Elmiron (generic name pentosan) is a prescription medication used to treat a painful bladder syndrome called interstitial cystitis. The drug has been prescribed since the late 1990s, but new studies have linked long-term Elmiron use to eye issues, including damage to the retina, loss of vision, and even blindness.
If you or a loved one has suffered any of the above symptoms or another eye injury after taking Elmiron, reach out to an experienced dangerous drugs attorney from Goldblatt + Singer, the St. Louis Injury Law Firm, for a free consultation of your case.
More than one million people in the United States suffer interstitial cystitis, and Elmiron is the only FDA-approved medication to treat the condition. Hundreds of thousands of these patients may have been treated with Elmiron and are potentially at risk of severe eye damage and even vision loss.
Elmiron has been linked to a severe eye condition called maculopathy, which causes a progressive loss of central vision and often leads to significant visual impairment. In most cases, both eyes are affected, but occasionally it occurs in only one eye. If you or a loved one have developed maculopathy after taking Elmiron, please contact Goldblatt + Singer, the St. Louis Injury Law Firm, as you may qualify for financial compensation.
Recent medical research has linked Elmiron to an eye disease known as maculopathy – which means that your retina is being damaged. This eye damage worsens with time, often before symptoms begin, which include:
If you have any of these symptoms, please see an eye doctor right away to be evaluated for maculopathy and other eye conditions.
There are several different kinds of macular disease, including age-related macular degeneration, or AMD, which is one of the most common types. Elmiron has been associated with a type called pigmentary maculopathy, in which users of the drug are found to have small, pigmented deposits in the macular area. This condition is sometimes mistaken for AMD, especially in older patients. If you took Elmiron and were later diagnosed with any kind of maculopathy, it’s possible you may actually have pigmentary maculopathy.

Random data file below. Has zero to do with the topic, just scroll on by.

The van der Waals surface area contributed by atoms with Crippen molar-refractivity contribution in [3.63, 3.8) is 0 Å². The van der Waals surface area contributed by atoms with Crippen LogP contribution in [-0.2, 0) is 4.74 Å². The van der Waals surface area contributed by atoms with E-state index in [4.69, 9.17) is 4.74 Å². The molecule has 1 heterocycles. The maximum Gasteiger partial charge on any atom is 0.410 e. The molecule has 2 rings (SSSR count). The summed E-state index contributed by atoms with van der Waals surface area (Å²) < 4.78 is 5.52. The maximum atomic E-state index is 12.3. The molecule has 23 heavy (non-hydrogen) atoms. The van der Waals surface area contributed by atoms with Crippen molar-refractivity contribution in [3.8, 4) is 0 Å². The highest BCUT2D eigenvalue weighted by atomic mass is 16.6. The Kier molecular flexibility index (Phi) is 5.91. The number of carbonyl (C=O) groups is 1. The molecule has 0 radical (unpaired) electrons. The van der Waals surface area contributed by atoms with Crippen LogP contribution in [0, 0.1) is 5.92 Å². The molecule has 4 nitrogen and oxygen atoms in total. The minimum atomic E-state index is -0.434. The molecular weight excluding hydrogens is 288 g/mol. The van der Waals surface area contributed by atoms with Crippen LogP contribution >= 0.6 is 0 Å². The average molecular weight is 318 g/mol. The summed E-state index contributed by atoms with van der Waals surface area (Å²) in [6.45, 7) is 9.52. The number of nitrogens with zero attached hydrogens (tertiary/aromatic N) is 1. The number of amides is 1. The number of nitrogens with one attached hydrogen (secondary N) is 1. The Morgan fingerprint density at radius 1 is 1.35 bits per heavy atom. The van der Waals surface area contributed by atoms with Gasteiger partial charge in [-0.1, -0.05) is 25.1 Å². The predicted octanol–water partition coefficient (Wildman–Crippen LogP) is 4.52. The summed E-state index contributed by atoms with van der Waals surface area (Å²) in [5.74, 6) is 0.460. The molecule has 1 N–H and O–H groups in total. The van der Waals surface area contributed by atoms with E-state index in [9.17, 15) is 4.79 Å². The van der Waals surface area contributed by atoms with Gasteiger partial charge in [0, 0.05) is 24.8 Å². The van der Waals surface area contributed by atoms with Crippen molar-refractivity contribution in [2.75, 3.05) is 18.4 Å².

Many people want to know if they will lose their vision completely. The good news is that this doesn’t happen with maculopathy, because only the central vision is affected. Even in severe cases, patients still retain lateral vision. The bad news is that pronounced damage to your central vision can still make it difficult to do your usual activities and tasks.
Unfortunately, there are currently no treatment options for this type of maculopathy. There are some coping strategies that may help patients adjust to difficulties with central vision:
The side effects of Elmiron are still being studied by the science and medical communities. Currently, data shows that of the participants studied, those who were on the medication for an extended period had a significantly higher risk of presenting with atypical maculopathy.
A follow-up study looked at 140 patients who had consumed, on average, around 5,000 Elmiron pills over about 15 years. Researchers convinced 91 of these patients to have an eye exam and identified signs of drug toxicity in 22 of them, or around 24 percent. They also found that higher doses correlated with higher rates of toxicity and retinal damage. Because the rate of toxicity rises with long-term use, researchers recommend that anyone who has taken Elmiron for an extended period of time have an eye exam.
Unfortunately, researchers have not been able to determine if stopping treatment with the medication will alter the course of the eye disease. You should not stop taking your medication without speaking to your doctor first. Do tell them about any changes in your vision, and ask about other treatment options.
In light of the potentially serious vision problems associated with Elmiron, numerous affected patients filed lawsuits based on the following claims:
The drug’s manufacturer failed to warn consumers that vision damage could be a potential side effect. (In 2020, Elmiron finally added a dug label warning about pigmentary maculopathy, but patients who took the drug before then received no warning.)
Manufacturers allegedly concealed information about these risks from clinical trials.
The manufacturers also allegedly failed to initiate a drug recall or add a warning about vision damage sooner.
At the end of 2020, these lawsuits were consolidated into a multi-district litigation, or MDL. In an MDL, each case remains separate, but they are all filed against the same plaintiff with similar complaints. If you believe you suffered vision damage due to Elmiron, you may still be able to join the MDL.
We are investigating claims on behalf of patients and consumers who used Elmiron and developed the eye disease known as pigmentary maculopathy. Contact a St. Louis Elmiron dangerous drug lawyer if you or a loved one developed maculopathy after being prescribed Elmiron.
Since 1949, Goldblatt + Singer, the St. Louis Injury Law Firm, has been representing St. Louisans like you. You never have to worry about any up-front charges – we work on a contingency fee basis, so you will only be charged a fee if we are successful in recovering compensation for you. Contact us today by visiting our website or calling 314-888-1000.